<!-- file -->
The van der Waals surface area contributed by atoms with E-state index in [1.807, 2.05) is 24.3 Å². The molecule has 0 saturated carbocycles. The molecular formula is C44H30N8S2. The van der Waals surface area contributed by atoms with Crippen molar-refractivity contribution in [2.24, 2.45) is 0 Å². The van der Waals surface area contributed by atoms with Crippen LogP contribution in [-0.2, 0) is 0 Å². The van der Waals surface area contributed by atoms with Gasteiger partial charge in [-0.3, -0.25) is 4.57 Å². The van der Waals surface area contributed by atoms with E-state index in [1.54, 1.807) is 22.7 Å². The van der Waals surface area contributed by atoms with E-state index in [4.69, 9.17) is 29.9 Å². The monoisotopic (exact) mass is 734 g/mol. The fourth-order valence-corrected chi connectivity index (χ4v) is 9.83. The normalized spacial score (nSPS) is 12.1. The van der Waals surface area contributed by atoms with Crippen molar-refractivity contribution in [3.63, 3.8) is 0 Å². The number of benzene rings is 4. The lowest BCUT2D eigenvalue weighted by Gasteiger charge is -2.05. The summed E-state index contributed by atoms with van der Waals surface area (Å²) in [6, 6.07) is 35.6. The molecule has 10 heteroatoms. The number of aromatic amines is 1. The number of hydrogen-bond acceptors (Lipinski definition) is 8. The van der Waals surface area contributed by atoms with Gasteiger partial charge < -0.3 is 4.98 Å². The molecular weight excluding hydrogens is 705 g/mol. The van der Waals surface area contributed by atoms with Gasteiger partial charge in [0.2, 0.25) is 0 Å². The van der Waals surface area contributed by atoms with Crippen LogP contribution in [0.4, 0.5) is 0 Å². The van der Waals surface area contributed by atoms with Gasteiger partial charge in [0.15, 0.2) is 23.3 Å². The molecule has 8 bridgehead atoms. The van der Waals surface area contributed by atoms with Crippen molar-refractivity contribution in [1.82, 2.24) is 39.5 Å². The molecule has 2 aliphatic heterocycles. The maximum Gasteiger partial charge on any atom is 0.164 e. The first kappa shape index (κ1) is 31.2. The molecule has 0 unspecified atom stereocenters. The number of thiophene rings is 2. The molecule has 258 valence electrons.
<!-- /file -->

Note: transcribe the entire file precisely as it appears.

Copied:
The van der Waals surface area contributed by atoms with E-state index in [1.807, 2.05) is 24.3 Å². The molecule has 0 saturated carbocycles. The molecular formula is C44H30N8S2. The van der Waals surface area contributed by atoms with Crippen molar-refractivity contribution in [2.24, 2.45) is 0 Å². The van der Waals surface area contributed by atoms with Crippen LogP contribution in [-0.2, 0) is 0 Å². The van der Waals surface area contributed by atoms with Gasteiger partial charge in [-0.3, -0.25) is 4.57 Å². The van der Waals surface area contributed by atoms with E-state index in [1.54, 1.807) is 22.7 Å². The van der Waals surface area contributed by atoms with E-state index in [4.69, 9.17) is 29.9 Å². The monoisotopic (exact) mass is 734 g/mol. The fourth-order valence-corrected chi connectivity index (χ4v) is 9.83. The normalized spacial score (nSPS) is 12.1. The van der Waals surface area contributed by atoms with Crippen molar-refractivity contribution in [3.63, 3.8) is 0 Å². The number of benzene rings is 4. The lowest BCUT2D eigenvalue weighted by Gasteiger charge is -2.05. The summed E-state index contributed by atoms with van der Waals surface area (Å²) in [6, 6.07) is 35.6. The molecule has 10 heteroatoms. The number of aromatic amines is 1. The number of hydrogen-bond acceptors (Lipinski definition) is 8. The van der Waals surface area contributed by atoms with Gasteiger partial charge < -0.3 is 4.98 Å². The molecular weight excluding hydrogens is 705 g/mol. The van der Waals surface area contributed by atoms with Gasteiger partial charge in [0.2, 0.25) is 0 Å². The van der Waals surface area contributed by atoms with Crippen LogP contribution in [0.4, 0.5) is 0 Å². The van der Waals surface area contributed by atoms with Gasteiger partial charge in [0.15, 0.2) is 23.3 Å². The molecule has 8 bridgehead atoms. The van der Waals surface area contributed by atoms with Crippen molar-refractivity contribution in [1.82, 2.24) is 39.5 Å². The molecule has 2 aliphatic heterocycles. The maximum Gasteiger partial charge on any atom is 0.164 e. The first kappa shape index (κ1) is 31.2. The molecule has 0 unspecified atom stereocenters. The number of thiophene rings is 2. The molecule has 258 valence electrons.